Eggs and cholesterol

fried eggs
fried eggs
You've probably already heard that you shouldn't eat eggs every day, because they contain cholesterol

Only one thing is correct in this advice: eggs do indeed contain cholesterol. As for the rest, there are three serious errors:

  1. Dietary cholesterol has little influence on the cholesterol circulating in our blood. Circulating cholesterol is mainly synthesized by the body.

  2. Cholesterol is not bad. I repeat: cholesterol is not bad. It's the oxidation of this cholesterol that can be problematic.

  3. Not only is cholesterol not bad, but it’s also good and necessary!

And yet, how many doctors still automatically prescribe statins when their patient's blood test shows cholesterol to be too high? Far too many...

Let's start with the third statement: cholesterol is good, it's necessary. In fact, cholesterol is mainly synthesized by our body to enable the synthesis of i) our steroid hormones, including our sex hormones (for example, a young girl who is too thin and has a cholesterol deficiency may have her first menstrual period several years late, due to a lack of hormones enabling ovulation; young women with anorexia may experience amenorrhea for the same reason), ii) our cell membranes, iii) our bile salts, iv) our endogenous vitamin D and v) our endogenous coenzyme Q10. Furthermore, cholesterol is found in arteries because it helps repair damage to their walls, particularly that caused by a pro-inflammatory diet. Other roles have been highlighted in recent studies, notably in immunity, the formation of myelin sheaths surrounding the axons of neurons, and the functioning of serotonin receptors (it has been observed that a cholesterol deficiency is correlated with a higher incidence of depression).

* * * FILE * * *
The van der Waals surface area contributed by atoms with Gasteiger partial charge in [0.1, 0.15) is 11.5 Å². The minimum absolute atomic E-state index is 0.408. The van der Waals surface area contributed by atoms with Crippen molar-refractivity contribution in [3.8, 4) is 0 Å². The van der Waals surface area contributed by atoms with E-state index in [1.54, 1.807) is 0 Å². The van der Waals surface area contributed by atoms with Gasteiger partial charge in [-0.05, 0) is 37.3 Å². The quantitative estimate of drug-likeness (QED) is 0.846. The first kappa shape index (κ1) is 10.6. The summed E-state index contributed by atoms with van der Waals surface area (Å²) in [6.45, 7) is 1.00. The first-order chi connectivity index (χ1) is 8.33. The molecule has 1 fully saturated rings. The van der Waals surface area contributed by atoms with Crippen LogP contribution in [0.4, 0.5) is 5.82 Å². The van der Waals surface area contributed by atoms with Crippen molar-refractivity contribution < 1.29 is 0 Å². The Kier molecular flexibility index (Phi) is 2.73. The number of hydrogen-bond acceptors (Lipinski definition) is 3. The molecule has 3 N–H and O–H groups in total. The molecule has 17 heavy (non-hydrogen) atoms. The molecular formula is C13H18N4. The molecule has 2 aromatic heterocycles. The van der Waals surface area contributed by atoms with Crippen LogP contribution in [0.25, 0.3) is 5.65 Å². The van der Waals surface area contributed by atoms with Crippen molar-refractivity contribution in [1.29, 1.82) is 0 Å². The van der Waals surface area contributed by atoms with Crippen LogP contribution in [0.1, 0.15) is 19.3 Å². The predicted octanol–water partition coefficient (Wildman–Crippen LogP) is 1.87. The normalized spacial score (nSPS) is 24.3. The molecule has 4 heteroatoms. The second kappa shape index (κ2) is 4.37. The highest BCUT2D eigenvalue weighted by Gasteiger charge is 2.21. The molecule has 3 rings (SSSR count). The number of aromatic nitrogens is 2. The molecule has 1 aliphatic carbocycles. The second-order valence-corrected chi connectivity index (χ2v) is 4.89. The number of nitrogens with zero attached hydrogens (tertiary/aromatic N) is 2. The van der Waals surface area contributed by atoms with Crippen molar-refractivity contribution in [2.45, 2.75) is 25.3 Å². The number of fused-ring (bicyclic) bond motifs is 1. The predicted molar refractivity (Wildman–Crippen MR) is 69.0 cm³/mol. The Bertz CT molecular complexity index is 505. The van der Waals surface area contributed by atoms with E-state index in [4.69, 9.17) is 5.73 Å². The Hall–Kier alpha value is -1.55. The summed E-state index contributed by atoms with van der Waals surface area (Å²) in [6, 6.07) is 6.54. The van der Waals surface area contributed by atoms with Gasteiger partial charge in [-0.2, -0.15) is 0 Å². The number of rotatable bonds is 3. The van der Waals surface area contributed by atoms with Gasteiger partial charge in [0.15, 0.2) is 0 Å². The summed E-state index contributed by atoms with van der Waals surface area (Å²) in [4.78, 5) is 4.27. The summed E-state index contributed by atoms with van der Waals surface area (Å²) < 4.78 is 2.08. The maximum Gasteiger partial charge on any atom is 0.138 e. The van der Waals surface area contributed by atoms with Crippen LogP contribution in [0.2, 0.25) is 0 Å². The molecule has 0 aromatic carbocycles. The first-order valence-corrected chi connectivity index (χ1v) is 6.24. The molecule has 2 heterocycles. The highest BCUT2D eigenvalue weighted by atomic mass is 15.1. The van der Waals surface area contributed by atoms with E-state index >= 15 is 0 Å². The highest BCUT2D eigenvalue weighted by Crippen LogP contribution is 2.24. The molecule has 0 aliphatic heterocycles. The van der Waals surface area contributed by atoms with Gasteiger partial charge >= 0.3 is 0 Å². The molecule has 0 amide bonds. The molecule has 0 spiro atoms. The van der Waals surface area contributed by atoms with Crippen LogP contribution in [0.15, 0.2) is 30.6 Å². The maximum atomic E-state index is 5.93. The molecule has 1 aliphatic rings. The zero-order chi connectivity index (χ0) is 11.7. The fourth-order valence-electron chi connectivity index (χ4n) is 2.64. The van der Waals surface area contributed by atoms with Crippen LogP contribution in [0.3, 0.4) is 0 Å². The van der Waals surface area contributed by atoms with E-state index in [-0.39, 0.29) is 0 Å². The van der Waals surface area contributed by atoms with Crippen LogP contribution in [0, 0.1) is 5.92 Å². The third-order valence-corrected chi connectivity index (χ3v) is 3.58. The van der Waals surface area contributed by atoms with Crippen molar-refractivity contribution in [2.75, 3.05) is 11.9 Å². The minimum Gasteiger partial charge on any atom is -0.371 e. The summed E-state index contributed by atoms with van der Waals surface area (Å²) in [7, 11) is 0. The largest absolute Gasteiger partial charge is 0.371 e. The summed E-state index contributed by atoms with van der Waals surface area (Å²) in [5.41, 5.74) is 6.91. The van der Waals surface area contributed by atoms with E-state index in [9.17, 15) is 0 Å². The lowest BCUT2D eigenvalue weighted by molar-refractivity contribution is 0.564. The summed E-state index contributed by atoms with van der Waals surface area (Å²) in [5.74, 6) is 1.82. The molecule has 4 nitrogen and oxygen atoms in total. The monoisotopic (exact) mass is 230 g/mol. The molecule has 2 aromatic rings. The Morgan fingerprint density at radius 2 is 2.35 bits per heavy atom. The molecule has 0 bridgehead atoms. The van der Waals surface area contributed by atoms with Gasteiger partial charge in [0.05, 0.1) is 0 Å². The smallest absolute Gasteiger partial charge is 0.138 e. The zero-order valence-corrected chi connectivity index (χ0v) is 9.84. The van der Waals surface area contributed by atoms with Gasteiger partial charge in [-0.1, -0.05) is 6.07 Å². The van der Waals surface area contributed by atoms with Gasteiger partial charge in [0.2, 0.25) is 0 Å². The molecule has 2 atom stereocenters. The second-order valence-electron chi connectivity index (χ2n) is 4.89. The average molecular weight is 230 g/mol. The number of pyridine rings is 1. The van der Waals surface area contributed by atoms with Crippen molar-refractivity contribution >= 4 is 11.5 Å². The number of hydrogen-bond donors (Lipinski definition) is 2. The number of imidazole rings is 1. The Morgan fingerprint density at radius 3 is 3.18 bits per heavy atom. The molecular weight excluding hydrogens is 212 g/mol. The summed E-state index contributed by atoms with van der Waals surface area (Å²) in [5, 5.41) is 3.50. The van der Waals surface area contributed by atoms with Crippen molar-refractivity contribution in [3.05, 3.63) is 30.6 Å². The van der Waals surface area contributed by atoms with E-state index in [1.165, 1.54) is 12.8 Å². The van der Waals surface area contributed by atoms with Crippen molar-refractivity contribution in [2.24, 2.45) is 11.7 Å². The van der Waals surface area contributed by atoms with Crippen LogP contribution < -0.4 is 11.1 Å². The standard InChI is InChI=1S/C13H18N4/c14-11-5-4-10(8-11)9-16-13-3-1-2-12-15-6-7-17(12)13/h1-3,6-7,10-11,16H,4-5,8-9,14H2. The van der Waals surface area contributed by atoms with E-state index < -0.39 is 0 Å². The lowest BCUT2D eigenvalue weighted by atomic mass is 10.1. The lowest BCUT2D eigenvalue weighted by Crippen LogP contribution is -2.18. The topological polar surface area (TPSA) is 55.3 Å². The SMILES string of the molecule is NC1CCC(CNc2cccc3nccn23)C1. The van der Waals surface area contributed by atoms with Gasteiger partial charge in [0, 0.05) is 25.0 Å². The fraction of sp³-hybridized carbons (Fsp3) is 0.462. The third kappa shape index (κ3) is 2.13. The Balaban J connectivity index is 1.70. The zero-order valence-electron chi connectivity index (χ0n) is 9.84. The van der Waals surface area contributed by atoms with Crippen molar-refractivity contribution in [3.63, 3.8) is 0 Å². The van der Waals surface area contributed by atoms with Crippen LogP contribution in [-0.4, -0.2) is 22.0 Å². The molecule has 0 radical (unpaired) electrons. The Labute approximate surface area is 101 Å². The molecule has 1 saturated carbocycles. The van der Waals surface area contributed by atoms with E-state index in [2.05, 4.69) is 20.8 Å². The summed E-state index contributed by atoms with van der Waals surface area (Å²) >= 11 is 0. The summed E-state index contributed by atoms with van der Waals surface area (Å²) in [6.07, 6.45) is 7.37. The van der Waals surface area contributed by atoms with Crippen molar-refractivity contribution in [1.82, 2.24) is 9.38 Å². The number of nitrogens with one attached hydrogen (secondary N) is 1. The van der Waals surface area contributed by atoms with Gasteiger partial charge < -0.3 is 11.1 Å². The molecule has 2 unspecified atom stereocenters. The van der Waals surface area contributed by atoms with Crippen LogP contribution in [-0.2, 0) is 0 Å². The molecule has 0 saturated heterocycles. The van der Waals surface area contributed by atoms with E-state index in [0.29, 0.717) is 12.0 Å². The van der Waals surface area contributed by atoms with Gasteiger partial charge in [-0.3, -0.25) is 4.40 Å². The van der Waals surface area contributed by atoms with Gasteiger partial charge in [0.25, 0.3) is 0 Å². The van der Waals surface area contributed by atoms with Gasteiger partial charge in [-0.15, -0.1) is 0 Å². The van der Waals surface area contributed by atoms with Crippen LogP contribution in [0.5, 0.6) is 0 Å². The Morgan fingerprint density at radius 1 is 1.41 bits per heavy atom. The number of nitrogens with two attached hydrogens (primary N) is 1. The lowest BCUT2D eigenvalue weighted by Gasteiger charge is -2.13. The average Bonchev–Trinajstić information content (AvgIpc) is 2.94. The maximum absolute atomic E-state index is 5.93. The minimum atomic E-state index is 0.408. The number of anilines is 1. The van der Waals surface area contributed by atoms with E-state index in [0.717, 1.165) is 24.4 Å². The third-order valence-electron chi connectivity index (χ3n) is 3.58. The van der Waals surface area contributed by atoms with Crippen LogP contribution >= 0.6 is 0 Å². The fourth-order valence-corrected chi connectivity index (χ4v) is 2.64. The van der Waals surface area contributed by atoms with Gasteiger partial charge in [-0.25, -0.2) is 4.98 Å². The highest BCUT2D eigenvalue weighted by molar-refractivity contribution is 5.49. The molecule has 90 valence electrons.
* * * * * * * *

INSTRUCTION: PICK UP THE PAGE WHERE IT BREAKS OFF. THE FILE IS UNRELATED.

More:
Secondly, cholesterol isn't bad; it's its oxidation that can be problematic. Indeed, it's oxidized cholesterol that can cause inflammation when it settles in the vessels and arteries, triggering the arrival of immune system macrophages and the formation of a fibrous plaque. This is atherosclerotic plaque, which can lead to atherosclerosis, i.e., a reduction in the volume available for blood flow. This can lead to an ischemic stroke, i.e., an obstruction of the blood vessel that blocks the supply of sufficient oxygen to the brain. What we really need to avoid is damaging our arteries, having too much oxidation and producing too much cholesterol, notably by ingesting too many fast sugars (LDL cholesterol increases with insulin, to help convert sugars into fat). This is achieved through a good diet and a healthy lifestyle.

Finally, dietary cholesterol has little influence on the cholesterol circulating in our blood. This is logical, as cholesterol is synthesized for the various roles mentioned above. You really need to eat a lot of dietary cholesterol to achieve a significant rise in blood cholesterol (which, let's repeat, is not a problem if it’s not oxidized).

To conclude, eggs are an excellent food from a nutritional point of view, as they contain eight of the nine essential amino acids and are rich in omega 3, especially if you choose eggs from hens fed flaxseed. Choose these or organic eggs.

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Fried eggs picture by Coffeefy Workafe